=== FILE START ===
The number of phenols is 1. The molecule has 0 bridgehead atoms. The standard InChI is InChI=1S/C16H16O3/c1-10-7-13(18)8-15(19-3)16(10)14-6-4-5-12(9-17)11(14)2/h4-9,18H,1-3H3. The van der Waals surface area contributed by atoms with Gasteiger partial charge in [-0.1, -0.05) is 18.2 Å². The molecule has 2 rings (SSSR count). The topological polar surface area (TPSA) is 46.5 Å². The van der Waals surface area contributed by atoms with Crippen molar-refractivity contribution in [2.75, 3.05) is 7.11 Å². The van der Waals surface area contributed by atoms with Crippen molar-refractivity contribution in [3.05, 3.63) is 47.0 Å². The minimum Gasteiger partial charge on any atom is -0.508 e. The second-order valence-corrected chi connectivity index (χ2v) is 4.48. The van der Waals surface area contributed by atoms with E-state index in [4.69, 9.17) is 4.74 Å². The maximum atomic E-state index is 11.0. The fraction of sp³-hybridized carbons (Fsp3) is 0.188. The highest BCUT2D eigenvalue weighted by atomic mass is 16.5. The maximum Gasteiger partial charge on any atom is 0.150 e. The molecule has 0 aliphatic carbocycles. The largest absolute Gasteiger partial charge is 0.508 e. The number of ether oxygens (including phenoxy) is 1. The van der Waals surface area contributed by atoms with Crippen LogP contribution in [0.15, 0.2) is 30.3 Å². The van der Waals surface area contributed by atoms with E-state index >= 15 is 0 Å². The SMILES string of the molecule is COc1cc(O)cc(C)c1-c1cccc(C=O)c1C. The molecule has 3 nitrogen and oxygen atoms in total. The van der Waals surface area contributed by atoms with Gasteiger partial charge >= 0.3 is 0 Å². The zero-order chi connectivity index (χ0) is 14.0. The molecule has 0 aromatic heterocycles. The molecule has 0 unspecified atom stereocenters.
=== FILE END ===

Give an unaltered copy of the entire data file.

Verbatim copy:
The number of phenols is 1. The molecule has 0 bridgehead atoms. The standard InChI is InChI=1S/C16H16O3/c1-10-7-13(18)8-15(19-3)16(10)14-6-4-5-12(9-17)11(14)2/h4-9,18H,1-3H3. The van der Waals surface area contributed by atoms with Gasteiger partial charge in [-0.1, -0.05) is 18.2 Å². The molecule has 2 rings (SSSR count). The topological polar surface area (TPSA) is 46.5 Å². The van der Waals surface area contributed by atoms with Crippen molar-refractivity contribution in [2.75, 3.05) is 7.11 Å². The van der Waals surface area contributed by atoms with Crippen molar-refractivity contribution in [3.05, 3.63) is 47.0 Å². The minimum Gasteiger partial charge on any atom is -0.508 e. The second-order valence-corrected chi connectivity index (χ2v) is 4.48. The van der Waals surface area contributed by atoms with E-state index in [4.69, 9.17) is 4.74 Å². The maximum atomic E-state index is 11.0. The fraction of sp³-hybridized carbons (Fsp3) is 0.188. The highest BCUT2D eigenvalue weighted by atomic mass is 16.5. The maximum Gasteiger partial charge on any atom is 0.150 e. The molecule has 0 aliphatic carbocycles. The largest absolute Gasteiger partial charge is 0.508 e. The number of ether oxygens (including phenoxy) is 1. The van der Waals surface area contributed by atoms with Crippen LogP contribution in [0.15, 0.2) is 30.3 Å². The van der Waals surface area contributed by atoms with E-state index >= 15 is 0 Å². The SMILES string of the molecule is COc1cc(O)cc(C)c1-c1cccc(C=O)c1C. The molecule has 3 nitrogen and oxygen atoms in total. The van der Waals surface area contributed by atoms with Gasteiger partial charge >= 0.3 is 0 Å². The zero-order chi connectivity index (χ0) is 14.0. The molecule has 0 aromatic heterocycles. The molecule has 0 unspecified atom stereocenters.